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Do You Have Some Examples Of Music Based On the Heroic/Joyful Do-So Fifth Interval?

+3 votes
Dec 28, 2017 in Arts & Humanities by Virginia (7,565 points)
edited Dec 28, 2017 by Virginia

This is actually a question for Other Tink, but I thought everyone might enjoy is her comment: "I think universal or near-universal archetypes occur in music too.  For example, the fifth interval, do-so, stirs heroic or joyful feelings."

So, I was thinking of some other examples that make me feel heroic, and came up with Beethoven's Ninth, The Ode to Joy; also the French national anthem, The Marseillaise; and the German national anthem, Deutschland Über Alles. I don't know much about music, but are these perhaps examples of that (possibly archetypal) fifth interval?

2 Answers

TheOtherTink Dec 28, 2017

Here are a couple of examples.  :)

Virginia TheOtherTink Dec 28, 2017

A new concept for me, O'Tink - archetypal music forms - and as you can tell I am enjoying it!

Marianne Dec 28, 2017

I am not such an expert, but I think that Stravinsky's "The Rite of Spring" includes some "fifth Interval":

Virginia Marianne Dec 28, 2017

ty Marianne...I googled, and learned that "Twinkle, Twinkle Little Star" is another example! Also, following this idea of music-creating-a-mood, apparently an interval called the augmented fourth or flatted fifth can create a feeling of evil or dread; called the devil's interval! Found for example in the theme song for The Simpsons... :dizzy:... ah, the things we learn on SOLVED, here!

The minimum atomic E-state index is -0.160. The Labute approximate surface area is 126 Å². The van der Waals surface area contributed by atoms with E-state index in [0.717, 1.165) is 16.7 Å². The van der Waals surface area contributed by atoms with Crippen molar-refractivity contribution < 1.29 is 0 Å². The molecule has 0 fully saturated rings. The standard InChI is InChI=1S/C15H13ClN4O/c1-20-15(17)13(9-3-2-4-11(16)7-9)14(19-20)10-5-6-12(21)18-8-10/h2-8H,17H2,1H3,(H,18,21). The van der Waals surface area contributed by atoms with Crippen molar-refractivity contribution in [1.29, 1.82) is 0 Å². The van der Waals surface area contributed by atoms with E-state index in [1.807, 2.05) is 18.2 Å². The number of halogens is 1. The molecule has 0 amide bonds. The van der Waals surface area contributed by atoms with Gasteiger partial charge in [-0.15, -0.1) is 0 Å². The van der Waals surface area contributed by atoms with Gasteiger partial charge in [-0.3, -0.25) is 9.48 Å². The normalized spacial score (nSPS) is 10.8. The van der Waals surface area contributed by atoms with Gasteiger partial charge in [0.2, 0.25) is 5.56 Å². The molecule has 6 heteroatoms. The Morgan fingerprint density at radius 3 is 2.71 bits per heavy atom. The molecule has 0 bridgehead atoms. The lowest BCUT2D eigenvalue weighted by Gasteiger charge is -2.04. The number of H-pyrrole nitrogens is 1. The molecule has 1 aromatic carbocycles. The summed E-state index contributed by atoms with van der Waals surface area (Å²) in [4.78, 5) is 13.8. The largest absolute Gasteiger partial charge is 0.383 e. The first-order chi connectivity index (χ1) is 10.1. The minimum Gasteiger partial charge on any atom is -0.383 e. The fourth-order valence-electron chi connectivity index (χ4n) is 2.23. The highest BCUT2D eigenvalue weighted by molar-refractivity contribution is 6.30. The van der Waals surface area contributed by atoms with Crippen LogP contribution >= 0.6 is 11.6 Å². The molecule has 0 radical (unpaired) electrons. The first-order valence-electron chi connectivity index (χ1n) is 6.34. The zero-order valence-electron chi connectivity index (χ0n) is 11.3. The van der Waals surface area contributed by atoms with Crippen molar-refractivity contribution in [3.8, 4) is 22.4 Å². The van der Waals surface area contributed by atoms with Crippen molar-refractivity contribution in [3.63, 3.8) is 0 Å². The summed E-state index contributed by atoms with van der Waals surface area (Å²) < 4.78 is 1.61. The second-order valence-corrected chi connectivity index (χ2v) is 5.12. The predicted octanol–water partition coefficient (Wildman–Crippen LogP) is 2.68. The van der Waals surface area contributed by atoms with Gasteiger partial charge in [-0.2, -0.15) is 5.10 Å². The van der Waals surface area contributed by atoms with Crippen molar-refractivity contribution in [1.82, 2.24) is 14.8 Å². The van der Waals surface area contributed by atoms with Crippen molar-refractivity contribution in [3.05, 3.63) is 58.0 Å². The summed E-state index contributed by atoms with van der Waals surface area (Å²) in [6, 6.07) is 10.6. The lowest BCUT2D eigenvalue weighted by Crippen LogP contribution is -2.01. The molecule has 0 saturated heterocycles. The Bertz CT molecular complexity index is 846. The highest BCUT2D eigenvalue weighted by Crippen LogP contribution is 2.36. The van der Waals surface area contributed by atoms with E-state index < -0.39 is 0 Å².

TheOtherTink Marianne Dec 28, 2017

Yes, Virginia, the infamous tritone, used by Bach in the St Matthew Passion, "Lass ihn kreuzigen," let him be crucified, the mob's answer to Pilate's question of what he should do with Jesus.

Virginia Marianne Dec 28, 2017

Fascinating, O'Tink! Bach and Beethoven clearly knew what they were doing here...and, I read that the pop group BLACK SABBATH also relies heavily on this devil's interval, which it appears you also can refer as "infamous tritone"...!

TheOtherTink Marianne Dec 28, 2017

Yes, Virginia, it's called a tritone because there are three full steps in the interval, rather than 2 1/2 for a do-fa fourth or 3 1/2 for a do-so fifth.   Usually, tritones are avoided, unless the scary/sombre dissonance is intended. :O

Virginia Marianne Dec 28, 2017

O'Tink, I was reading about that...apparently our Western, Sound of Music (do, a deer...) eight-note scale is NOT comprised of full steps; just for that reason of the ominance/dissonance! (Ominance being my way of changing ominous into a noun...:D)

So today I have been pondering, "just what makes an archetype?" - because apparently not confined to images with universal significance!

TheOtherTink Marianne Dec 29, 2017

That's right, Virginia, Western scales are comprised of 8 notes, usually with 5 whole steps and 2 half-steps in the intervals.  You can easily play all of the classic ones on a piano's white keys.  If you start on a C, you will get our usual major scale. If you start on a D, you will get a natural minor scale (again playing only the white keys). The ancient Greeks knew all of these scales, and gave them names, and some of these modal scales are used a lot in folk music.

Marianne Marianne Dec 29, 2017

You're very welcome, Virginia, and thank you for the information.


Virginia Marianne Dec 30, 2017

Marianne, and I think Tink will see this also, I did with that link begin the process of understanding the concept of a musical MODE.

Marianne Marianne Jan 2

Lol, yes, Virginia - I got still a lot to learn.


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